By Sophia St. Jacques (Business Administration ‘22)
Editor’s Note: This is one of a series of blog posts written by students in Professor Martin’s NAIS 400: Introduction to Native American and Indigenous Studies at the University of New Hampshire. To learn more about the Native American and Indigenous Studies minor, visit https://cola.unh.edu/interdisciplinary-studies/program/minor/native-american-indigenous-studies
The Abenaki people in the state of New Hampshire have persevered as people throughout centuries of physical and cultural erasure. Indigenous people occupied and stewarded this land and waterways for over 12,000 years. There are many Tribal stories about the land and waterways referred to today as New Hampshire. The Abenaki people have carried their beliefs, knowledge, ideas, and history through storytelling. These stories reflect the idea that Mother Earth nourishes aln8bak (human beings). The stories tell us that every being has an awareness and purpose on this planet, and reflect on the importance of interaction with others and interdependence of beings.
The story of the Stone Face (who might be known to some locals as the Man of the Mountain) helps bring Abenaki ideas and values to life, while explaining the origin of one of New Hampshire’s oldest landmarks.
The story, as told by Denise Pouliot in 2018 (currently being revised in 2021), centers on Nis Kizos, who met a woman named Tarlo. They fell in love and were happy together. A year later, Tarlo had to leave their summer hunting camp to go back to her village to help those who are sick. So, Nis Kizos waited for Tarlo through the fall at their hunting camp on top of the mountain, with a fire lit to guide her home. As winter approached Nis Kizos still waited for Tarlo to come home. Unfortunately, Tarlo and her family had become ill. When Nis Kizos and Tarlo did not return to their village, Nis Kizos’ brother, Gezosa, came looking for him on top of the mountain. The fire was dead and it seemed as if no one was there anymore. As Gezosa arrived back home, he looked toward the mountain where his brother used to be to say a prayer, and saw a Stone Face looking back at him. It was the face of his brother, Nis Kizos, who had become a part of the mountain.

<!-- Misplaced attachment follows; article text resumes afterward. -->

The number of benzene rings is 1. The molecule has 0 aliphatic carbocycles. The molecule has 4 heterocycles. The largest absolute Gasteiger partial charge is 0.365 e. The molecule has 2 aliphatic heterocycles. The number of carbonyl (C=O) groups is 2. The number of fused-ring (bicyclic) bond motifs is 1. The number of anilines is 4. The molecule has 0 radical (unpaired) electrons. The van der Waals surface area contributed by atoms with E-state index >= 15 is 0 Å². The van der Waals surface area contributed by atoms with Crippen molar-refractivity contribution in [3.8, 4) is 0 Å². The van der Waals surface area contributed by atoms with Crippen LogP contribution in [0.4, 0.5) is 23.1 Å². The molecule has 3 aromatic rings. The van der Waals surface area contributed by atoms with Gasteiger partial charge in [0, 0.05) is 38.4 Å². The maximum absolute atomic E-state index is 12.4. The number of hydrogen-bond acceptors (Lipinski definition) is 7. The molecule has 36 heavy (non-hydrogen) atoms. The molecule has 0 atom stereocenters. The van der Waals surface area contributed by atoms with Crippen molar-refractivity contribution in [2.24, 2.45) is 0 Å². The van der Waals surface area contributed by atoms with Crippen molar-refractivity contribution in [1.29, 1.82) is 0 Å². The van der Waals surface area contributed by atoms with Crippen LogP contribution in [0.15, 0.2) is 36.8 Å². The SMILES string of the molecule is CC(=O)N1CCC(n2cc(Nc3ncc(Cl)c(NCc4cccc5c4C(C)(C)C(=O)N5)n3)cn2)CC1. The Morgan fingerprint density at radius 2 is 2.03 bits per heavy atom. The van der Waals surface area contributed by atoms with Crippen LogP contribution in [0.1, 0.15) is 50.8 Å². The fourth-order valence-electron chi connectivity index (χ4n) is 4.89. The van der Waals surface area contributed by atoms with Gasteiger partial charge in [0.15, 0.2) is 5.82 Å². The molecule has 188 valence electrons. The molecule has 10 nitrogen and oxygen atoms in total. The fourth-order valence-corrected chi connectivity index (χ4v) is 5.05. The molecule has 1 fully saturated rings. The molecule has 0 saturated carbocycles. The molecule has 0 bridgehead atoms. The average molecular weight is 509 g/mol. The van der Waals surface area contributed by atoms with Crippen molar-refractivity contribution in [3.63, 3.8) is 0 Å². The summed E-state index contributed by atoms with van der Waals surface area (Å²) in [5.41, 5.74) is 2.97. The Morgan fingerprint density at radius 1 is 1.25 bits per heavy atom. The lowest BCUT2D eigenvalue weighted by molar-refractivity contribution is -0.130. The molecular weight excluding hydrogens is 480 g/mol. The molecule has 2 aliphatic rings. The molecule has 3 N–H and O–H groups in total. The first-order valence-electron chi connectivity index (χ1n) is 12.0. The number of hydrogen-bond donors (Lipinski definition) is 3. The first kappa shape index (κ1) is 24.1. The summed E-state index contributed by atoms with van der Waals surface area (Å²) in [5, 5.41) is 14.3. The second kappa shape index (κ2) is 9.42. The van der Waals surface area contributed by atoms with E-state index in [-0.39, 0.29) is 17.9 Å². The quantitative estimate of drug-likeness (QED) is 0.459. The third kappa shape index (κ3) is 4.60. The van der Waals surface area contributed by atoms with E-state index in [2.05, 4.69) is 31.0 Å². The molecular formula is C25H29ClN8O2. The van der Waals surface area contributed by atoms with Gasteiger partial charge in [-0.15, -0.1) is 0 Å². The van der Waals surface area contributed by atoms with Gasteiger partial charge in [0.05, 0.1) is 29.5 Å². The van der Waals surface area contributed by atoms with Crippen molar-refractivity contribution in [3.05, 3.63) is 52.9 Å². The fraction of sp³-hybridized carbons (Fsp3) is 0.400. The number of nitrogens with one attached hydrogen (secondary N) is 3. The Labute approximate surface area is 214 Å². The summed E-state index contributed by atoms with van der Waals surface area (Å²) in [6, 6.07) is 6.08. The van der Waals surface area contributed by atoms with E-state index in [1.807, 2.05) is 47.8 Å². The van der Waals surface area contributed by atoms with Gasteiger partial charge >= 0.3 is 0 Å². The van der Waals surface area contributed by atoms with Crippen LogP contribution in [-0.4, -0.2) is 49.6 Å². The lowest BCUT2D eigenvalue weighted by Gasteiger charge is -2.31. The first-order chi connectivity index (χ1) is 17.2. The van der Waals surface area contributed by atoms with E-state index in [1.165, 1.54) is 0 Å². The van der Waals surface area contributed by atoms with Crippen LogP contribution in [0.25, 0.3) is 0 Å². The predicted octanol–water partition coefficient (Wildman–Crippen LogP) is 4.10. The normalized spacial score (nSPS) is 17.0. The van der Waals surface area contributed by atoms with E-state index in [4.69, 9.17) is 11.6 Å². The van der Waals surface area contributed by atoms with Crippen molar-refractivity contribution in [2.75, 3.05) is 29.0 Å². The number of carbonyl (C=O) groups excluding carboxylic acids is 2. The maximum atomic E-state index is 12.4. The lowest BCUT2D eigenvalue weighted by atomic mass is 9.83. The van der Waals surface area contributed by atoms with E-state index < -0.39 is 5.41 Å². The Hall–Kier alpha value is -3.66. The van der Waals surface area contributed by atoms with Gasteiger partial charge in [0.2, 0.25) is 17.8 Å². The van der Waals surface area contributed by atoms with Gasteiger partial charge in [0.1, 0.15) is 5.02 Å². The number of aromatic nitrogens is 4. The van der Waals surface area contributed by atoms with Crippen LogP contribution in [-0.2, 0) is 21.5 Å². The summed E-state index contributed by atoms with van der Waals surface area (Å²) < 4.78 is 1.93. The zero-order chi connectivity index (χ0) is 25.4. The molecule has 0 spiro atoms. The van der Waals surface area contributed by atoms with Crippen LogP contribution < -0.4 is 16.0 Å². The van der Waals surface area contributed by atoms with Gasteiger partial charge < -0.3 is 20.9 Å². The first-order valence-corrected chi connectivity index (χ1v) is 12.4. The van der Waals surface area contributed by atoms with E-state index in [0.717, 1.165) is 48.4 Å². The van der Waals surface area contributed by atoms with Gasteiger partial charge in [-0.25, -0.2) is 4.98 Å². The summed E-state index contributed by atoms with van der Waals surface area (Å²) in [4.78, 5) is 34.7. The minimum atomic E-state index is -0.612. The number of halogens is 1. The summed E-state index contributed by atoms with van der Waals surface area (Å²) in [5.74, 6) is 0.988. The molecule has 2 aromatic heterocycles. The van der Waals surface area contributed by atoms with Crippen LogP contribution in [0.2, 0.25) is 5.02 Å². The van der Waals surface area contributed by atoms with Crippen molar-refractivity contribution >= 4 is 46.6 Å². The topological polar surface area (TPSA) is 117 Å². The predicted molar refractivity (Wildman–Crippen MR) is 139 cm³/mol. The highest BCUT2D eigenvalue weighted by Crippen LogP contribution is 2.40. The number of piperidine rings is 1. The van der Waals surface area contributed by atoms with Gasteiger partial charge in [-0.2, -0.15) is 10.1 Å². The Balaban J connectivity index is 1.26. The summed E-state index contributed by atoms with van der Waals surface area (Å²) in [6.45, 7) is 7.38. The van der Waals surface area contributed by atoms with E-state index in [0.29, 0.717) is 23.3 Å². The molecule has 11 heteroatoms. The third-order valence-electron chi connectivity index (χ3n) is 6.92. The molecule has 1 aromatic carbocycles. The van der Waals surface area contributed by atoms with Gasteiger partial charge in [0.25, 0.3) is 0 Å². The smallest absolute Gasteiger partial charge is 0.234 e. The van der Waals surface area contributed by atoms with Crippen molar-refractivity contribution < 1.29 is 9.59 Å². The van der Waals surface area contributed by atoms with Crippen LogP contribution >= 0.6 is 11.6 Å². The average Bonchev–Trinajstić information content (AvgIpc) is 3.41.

This story demonstrates some key concepts that help to highlight and preserve Abenaki people’s values. The interactions among Nis Kizos, Tarlo, Gezosa, and the villagers paint a picture of the closeness and shared responsibility among the shared relations (a phrase that local Indigenous storytellers use to refer to their relatives, tribal members, and other significant beings). Niz Kizos’ relations invited Tarlo with open arms and she became one of them. Gezosa looked for his brother multiple times because he and the villagers were worried. When he could not find Nis Kizos, he noticed that he had become a part of the land, a part of the Mountain and Mother Earth. Nis Kizos was now the face of the mountain, and he could guide his relations during travel and look over them. This story highlights the importance of Mother Earth always taking care of her past, present, and future beings.
Indigenous New Hampshire Collaborative Collective. “The Wobanadenok.” https://indigenousnh.com/2018/12/06/the-wobanadenok/
Indigenous New Hampshire Collaborative Collective. “Story Map Journal.” https://www.arcgis.com/apps/MapJournal/index.html?appid=693c9b595c5847cfb07d100935e423ef